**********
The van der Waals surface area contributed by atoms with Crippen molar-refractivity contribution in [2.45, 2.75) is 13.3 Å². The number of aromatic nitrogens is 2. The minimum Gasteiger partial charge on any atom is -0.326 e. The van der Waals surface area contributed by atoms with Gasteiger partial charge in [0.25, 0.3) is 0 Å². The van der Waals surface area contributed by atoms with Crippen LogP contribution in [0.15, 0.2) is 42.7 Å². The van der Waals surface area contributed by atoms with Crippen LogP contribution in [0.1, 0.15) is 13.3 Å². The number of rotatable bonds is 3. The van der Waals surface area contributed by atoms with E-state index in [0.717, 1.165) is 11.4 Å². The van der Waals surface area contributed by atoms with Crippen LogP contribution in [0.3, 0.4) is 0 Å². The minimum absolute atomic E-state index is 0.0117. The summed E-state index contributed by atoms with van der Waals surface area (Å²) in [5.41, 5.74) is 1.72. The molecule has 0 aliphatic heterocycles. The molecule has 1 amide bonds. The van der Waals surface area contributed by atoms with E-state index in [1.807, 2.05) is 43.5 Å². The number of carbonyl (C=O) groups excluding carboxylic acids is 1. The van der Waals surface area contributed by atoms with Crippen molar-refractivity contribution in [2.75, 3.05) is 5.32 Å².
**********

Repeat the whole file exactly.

The van der Waals surface area contributed by atoms with Crippen molar-refractivity contribution in [2.45, 2.75) is 13.3 Å². The number of aromatic nitrogens is 2. The minimum Gasteiger partial charge on any atom is -0.326 e. The van der Waals surface area contributed by atoms with Gasteiger partial charge in [0.25, 0.3) is 0 Å². The van der Waals surface area contributed by atoms with Crippen LogP contribution in [0.15, 0.2) is 42.7 Å². The van der Waals surface area contributed by atoms with Crippen LogP contribution in [0.1, 0.15) is 13.3 Å². The number of rotatable bonds is 3. The van der Waals surface area contributed by atoms with E-state index in [0.717, 1.165) is 11.4 Å². The van der Waals surface area contributed by atoms with Crippen LogP contribution in [0.3, 0.4) is 0 Å². The minimum absolute atomic E-state index is 0.0117. The summed E-state index contributed by atoms with van der Waals surface area (Å²) in [5.41, 5.74) is 1.72. The molecule has 0 aliphatic heterocycles. The molecule has 1 amide bonds. The van der Waals surface area contributed by atoms with E-state index in [1.807, 2.05) is 43.5 Å². The number of carbonyl (C=O) groups excluding carboxylic acids is 1. The van der Waals surface area contributed by atoms with Crippen molar-refractivity contribution in [2.75, 3.05) is 5.32 Å².